Editor's evaluation

Retinitis pigmentosa (RP) is a heterogeneous condition that leads to photoreceptor cell death and thus to different degree of blindness. The degeneration is often caused by mutations in genes expressed in rods but cones end up degenerating with a mutation-independent process. Thus, identifying how to save cones would increase the quality of life of RP patients, bypassing the tremendous genetic heterogeneity of the disease. This study shows that cones positioned in the periphery of the mouse retina is more resistant to cell death and investigates the reasons of this resilience. Using different genetic approaches, the authors elegantly show that retinoic acid signaling derived from Muller glial cells located in the periphery of the mouse retina is implicated in local survival of cone photoreceptors in mouse models of RP. This center-to-periphery asymmetry is also present in the human retina although the clinical significance of the observation remains to be tested. This well executed study will be of high interest to vision and ophthalmology science community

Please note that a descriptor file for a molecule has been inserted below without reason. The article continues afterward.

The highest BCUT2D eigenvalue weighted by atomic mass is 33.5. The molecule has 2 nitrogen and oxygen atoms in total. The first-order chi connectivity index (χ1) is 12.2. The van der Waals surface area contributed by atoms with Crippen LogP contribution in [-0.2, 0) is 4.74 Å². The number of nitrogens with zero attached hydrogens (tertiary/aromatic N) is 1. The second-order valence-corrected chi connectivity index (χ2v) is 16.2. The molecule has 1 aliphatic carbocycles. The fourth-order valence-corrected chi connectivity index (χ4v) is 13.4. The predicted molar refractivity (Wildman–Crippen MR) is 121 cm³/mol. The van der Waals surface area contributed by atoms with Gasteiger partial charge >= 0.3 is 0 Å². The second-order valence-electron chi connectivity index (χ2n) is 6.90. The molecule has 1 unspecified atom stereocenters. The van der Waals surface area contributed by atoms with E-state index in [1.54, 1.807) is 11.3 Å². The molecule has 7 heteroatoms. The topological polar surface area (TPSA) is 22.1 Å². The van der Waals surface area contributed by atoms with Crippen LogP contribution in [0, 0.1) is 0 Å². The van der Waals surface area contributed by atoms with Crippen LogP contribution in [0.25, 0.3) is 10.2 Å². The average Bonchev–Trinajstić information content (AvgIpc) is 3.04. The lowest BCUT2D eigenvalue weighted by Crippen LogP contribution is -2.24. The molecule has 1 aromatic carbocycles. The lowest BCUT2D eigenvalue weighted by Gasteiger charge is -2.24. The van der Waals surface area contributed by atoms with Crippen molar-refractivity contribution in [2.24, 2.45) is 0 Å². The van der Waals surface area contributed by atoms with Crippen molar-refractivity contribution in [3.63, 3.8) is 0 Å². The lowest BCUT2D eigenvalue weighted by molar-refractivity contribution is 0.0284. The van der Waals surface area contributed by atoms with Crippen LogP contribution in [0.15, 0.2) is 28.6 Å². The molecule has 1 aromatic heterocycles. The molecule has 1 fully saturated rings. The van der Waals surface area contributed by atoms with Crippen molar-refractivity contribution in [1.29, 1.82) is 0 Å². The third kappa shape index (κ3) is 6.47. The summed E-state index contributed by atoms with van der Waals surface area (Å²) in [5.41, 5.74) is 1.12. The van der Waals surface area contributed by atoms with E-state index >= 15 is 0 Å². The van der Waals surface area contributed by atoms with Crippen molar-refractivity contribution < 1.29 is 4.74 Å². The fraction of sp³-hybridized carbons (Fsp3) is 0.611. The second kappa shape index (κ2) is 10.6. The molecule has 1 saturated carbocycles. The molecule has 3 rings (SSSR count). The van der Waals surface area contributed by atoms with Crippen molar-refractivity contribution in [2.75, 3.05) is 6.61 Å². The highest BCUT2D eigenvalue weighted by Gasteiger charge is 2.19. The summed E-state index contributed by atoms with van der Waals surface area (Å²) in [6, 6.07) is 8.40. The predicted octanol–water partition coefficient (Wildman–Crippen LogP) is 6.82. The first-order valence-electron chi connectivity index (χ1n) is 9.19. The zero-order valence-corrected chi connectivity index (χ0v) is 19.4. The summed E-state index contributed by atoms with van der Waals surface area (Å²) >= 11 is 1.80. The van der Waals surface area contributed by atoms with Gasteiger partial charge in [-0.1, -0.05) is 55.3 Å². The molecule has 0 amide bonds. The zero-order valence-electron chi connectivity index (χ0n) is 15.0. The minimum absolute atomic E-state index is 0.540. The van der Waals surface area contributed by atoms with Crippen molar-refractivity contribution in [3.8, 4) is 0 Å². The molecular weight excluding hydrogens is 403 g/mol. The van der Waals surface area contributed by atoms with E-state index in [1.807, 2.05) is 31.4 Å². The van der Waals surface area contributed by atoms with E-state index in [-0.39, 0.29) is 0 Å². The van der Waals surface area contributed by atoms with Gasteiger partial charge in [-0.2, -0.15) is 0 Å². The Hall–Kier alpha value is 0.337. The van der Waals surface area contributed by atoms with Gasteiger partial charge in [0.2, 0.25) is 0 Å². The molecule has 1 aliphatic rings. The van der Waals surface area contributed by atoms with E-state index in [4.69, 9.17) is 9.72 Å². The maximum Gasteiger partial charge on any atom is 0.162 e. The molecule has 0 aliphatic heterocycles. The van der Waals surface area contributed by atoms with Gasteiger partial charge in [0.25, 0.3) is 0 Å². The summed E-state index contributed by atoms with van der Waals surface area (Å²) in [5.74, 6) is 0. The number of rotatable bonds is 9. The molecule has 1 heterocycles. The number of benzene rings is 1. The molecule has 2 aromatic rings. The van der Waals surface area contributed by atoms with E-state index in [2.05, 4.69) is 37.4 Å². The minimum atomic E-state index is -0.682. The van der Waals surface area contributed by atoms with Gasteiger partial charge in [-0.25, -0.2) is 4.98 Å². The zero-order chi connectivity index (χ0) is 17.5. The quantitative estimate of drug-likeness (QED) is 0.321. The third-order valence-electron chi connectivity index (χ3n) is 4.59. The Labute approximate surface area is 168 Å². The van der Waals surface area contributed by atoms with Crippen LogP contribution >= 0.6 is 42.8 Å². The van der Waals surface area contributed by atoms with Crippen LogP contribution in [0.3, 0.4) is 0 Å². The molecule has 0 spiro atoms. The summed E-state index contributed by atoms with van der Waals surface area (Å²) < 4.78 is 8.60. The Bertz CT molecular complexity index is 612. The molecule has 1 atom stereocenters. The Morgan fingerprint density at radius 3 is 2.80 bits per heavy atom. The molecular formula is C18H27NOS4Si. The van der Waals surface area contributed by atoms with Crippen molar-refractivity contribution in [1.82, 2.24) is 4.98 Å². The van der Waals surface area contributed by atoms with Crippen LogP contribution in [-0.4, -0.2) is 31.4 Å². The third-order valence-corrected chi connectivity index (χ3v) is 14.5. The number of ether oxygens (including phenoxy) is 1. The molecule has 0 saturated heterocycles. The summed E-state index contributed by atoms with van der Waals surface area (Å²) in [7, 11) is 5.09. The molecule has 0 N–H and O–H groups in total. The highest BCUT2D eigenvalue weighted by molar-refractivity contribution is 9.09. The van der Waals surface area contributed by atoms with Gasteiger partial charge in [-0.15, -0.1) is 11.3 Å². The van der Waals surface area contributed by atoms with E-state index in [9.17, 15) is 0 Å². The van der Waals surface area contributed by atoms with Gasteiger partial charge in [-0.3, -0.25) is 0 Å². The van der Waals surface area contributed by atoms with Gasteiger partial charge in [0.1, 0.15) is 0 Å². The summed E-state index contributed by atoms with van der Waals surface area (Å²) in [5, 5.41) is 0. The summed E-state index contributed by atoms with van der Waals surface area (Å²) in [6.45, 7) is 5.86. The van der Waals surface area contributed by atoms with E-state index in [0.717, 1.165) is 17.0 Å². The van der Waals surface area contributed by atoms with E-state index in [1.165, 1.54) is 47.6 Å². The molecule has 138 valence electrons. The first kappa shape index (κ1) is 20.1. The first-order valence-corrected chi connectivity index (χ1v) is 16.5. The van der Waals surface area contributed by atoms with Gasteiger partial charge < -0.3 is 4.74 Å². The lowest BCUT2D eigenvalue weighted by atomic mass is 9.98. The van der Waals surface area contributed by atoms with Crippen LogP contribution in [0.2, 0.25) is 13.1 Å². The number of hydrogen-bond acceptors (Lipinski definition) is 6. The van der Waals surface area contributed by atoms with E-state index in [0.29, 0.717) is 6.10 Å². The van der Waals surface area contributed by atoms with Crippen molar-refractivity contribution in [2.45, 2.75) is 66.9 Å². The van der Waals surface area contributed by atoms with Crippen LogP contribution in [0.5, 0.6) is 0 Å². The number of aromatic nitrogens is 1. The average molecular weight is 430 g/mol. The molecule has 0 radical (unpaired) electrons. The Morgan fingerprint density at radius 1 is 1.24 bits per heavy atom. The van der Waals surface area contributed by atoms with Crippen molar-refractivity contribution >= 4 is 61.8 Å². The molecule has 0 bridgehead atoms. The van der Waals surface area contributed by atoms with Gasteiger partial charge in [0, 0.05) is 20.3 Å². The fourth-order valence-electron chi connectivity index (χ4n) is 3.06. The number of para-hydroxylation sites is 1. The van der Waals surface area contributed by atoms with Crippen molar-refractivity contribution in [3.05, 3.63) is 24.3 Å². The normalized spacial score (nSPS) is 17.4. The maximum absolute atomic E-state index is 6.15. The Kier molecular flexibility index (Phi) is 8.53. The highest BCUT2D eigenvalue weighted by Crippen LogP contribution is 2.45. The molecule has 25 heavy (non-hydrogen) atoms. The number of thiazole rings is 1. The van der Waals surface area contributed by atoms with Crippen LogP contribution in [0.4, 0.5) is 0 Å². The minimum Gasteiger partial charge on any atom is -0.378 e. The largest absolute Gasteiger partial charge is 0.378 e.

https://doi.org/10.7554/eLife.76389.sa0

Introduction